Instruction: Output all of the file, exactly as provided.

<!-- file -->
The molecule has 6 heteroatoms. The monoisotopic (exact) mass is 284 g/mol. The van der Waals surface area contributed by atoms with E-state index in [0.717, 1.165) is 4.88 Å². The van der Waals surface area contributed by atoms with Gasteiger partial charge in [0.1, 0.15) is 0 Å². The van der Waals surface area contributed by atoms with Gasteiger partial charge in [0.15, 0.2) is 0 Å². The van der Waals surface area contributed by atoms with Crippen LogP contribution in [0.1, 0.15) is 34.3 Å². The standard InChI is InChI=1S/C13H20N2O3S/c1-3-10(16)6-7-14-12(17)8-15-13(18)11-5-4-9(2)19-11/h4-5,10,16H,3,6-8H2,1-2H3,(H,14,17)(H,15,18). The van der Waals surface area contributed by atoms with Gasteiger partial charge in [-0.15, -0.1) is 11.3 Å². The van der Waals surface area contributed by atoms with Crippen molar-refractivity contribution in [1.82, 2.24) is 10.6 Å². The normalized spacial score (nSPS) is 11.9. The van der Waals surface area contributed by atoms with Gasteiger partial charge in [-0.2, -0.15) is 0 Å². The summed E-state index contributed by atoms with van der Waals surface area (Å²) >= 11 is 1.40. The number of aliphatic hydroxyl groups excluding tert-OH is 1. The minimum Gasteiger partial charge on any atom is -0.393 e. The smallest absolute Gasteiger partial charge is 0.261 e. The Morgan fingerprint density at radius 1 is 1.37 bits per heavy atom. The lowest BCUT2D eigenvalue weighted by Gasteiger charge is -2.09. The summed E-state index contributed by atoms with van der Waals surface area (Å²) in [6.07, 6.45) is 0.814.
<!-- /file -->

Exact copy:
The molecule has 6 heteroatoms. The monoisotopic (exact) mass is 284 g/mol. The van der Waals surface area contributed by atoms with E-state index in [0.717, 1.165) is 4.88 Å². The van der Waals surface area contributed by atoms with Gasteiger partial charge in [0.1, 0.15) is 0 Å². The van der Waals surface area contributed by atoms with Gasteiger partial charge in [0.15, 0.2) is 0 Å². The van der Waals surface area contributed by atoms with Crippen LogP contribution in [0.1, 0.15) is 34.3 Å². The standard InChI is InChI=1S/C13H20N2O3S/c1-3-10(16)6-7-14-12(17)8-15-13(18)11-5-4-9(2)19-11/h4-5,10,16H,3,6-8H2,1-2H3,(H,14,17)(H,15,18). The van der Waals surface area contributed by atoms with Gasteiger partial charge in [-0.15, -0.1) is 11.3 Å². The van der Waals surface area contributed by atoms with Crippen molar-refractivity contribution in [1.82, 2.24) is 10.6 Å². The normalized spacial score (nSPS) is 11.9. The van der Waals surface area contributed by atoms with Gasteiger partial charge in [-0.2, -0.15) is 0 Å². The summed E-state index contributed by atoms with van der Waals surface area (Å²) >= 11 is 1.40. The number of aliphatic hydroxyl groups excluding tert-OH is 1. The minimum Gasteiger partial charge on any atom is -0.393 e. The smallest absolute Gasteiger partial charge is 0.261 e. The Morgan fingerprint density at radius 1 is 1.37 bits per heavy atom. The lowest BCUT2D eigenvalue weighted by Gasteiger charge is -2.09. The summed E-state index contributed by atoms with van der Waals surface area (Å²) in [6.07, 6.45) is 0.814.